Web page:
Ten Ways to Destroy the Imagination of Your Child, chapter 6, method 5

When Esolen says that eliminating the patriotic is one way to kill the imagination, he is not talking about blind and dangerous zeal for the Fatherland.  He is talking about recognizing our connection to history, and knowing that the world did not come into being at the moment of our birth; we were born into it at a particular time and in a particular place.  We could have been born at any time, in any place just as my aunt could have been my uncle.  We are here.  We are now.  And this here and now does not exist in isolation.  We honor our ancestry by not forgetting it, whether it was good or bad, or as is most likely, both.  This is loyalty that recognizes flaws, and loves enough to repent and forgive and work toward something better.

For me this means that I retell the story of Grandma throwing the Thanksgiving turkey at her rotten husband.  It means I smile to know that I crochet because of the long line of women who have passed this skill to me.  It means that the crucifix that stands stark against the wall on the mantle shelf belongs to this family and this house where my husband was a child.  It means that old photographs and old things have a place here.  My children are named for people we have loved and still remember.  I tell my children about the great cloud of witnesses by which we are surrounded.  I am a bard, a historian, a keeper of memories, a singer of songs, a homemaker.  So put that in your pipe and smoke it.

a place of honor for family keepsakes

I love my country, I do.  I love the bigness, the diversity, the natural beauty and the busy cities.  I love the people (mostly).  I love our outspoken nature.  I love our freedoms.  I love the fact that this is home.  I get misty at the little Memorial Day parade in my town, watching the veterans and scouts, the church congregations and marching bands, the volunteer fire department displaying their newly shined trucks.  I teach my kids to pay attention, to smile and wave as I whisper to them how each of these people serves our community and our nation.  I tell them to hush and listen as the Lutheran pastor offers a prayer in front of the Catholic church because that’s where the “square” is.  I listen carefully to see if he prays in Jesus name.  He does.  I teach them to place their hands over their hearts as we salute the flag and recite the Pledge, though I wonder if it is fair for me to ask them to make a vow they don’t understand.  And I hum this prayer.  “America!  America!  God mend thine every flaw.  Confirm thy soul in self-control, Thy liberty in law!”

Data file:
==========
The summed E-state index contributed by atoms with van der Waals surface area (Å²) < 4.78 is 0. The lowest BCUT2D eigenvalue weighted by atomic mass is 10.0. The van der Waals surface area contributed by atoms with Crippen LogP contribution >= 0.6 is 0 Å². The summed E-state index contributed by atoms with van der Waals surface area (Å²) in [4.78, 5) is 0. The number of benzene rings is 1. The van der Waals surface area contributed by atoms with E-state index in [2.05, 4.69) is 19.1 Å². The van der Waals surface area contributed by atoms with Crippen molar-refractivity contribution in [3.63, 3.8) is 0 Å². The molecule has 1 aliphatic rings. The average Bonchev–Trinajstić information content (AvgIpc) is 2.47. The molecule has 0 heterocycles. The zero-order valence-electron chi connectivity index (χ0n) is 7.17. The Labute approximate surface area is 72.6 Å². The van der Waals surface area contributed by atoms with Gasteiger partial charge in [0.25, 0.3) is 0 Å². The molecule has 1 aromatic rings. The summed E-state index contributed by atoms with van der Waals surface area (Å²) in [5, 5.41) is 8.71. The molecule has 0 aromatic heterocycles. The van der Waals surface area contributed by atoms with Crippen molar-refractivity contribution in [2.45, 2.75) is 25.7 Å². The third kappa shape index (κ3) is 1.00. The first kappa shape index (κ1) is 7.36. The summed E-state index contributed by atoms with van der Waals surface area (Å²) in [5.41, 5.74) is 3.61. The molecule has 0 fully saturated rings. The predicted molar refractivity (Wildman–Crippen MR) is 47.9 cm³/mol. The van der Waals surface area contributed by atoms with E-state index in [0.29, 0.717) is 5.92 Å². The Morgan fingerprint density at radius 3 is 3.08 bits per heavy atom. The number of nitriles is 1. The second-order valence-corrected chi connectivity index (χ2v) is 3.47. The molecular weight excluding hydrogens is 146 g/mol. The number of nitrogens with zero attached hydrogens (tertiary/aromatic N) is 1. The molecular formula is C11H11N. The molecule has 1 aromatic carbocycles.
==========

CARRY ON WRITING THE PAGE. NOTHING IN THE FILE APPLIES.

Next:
I didn’t always feel this way.  I used to be ashamed whenever those odd feelings of pride, love and loyalty for my country would well up, unbidden, as if I were too smart for those feelings. After all, every intelligent person knows that the United States of America is a global criminal.  On the beautiful blue Tuesday that was September 11, 2001, I was working in midtown Manhattan.  The patriotism that became obvious following that day, in the most sophisticated of Americans, was something which took me by surprise.  The skyscraper in which my company had its primary office, installed a huge American flag in the relatively tiny lobby.  I remember that it made me uncomfortable.  My boss said that she knew other people who had expressed similar feelings of uneasiness and she was curious why I felt the way I did.  I said something along the lines of, “I don’t know.  It just seems like patriotism is personal, like religion.  This is a place of business and I would as soon put a cross in the lobby as a flag.”  That conversation led me on to think, think, think about what I meant by the word personal and how something that had such far-reaching implications as patriotism and religion could be personal.  The ideas a person believes affect the way she lives her life including her life in the public realm, so how could they be only personal?  The answer is that there is a difference between “personal” and “private.”  Yes, they are personal feelings and beliefs, but they are about as private as body odor.  Spread the stink.

Random thoughts:

  • I found shades of Salatin in Esolen’s condemnation of “thinking globally.”
  • I wonder if it is odd that it is we Americans, with our relatively short history, who find history so grounding and necessary.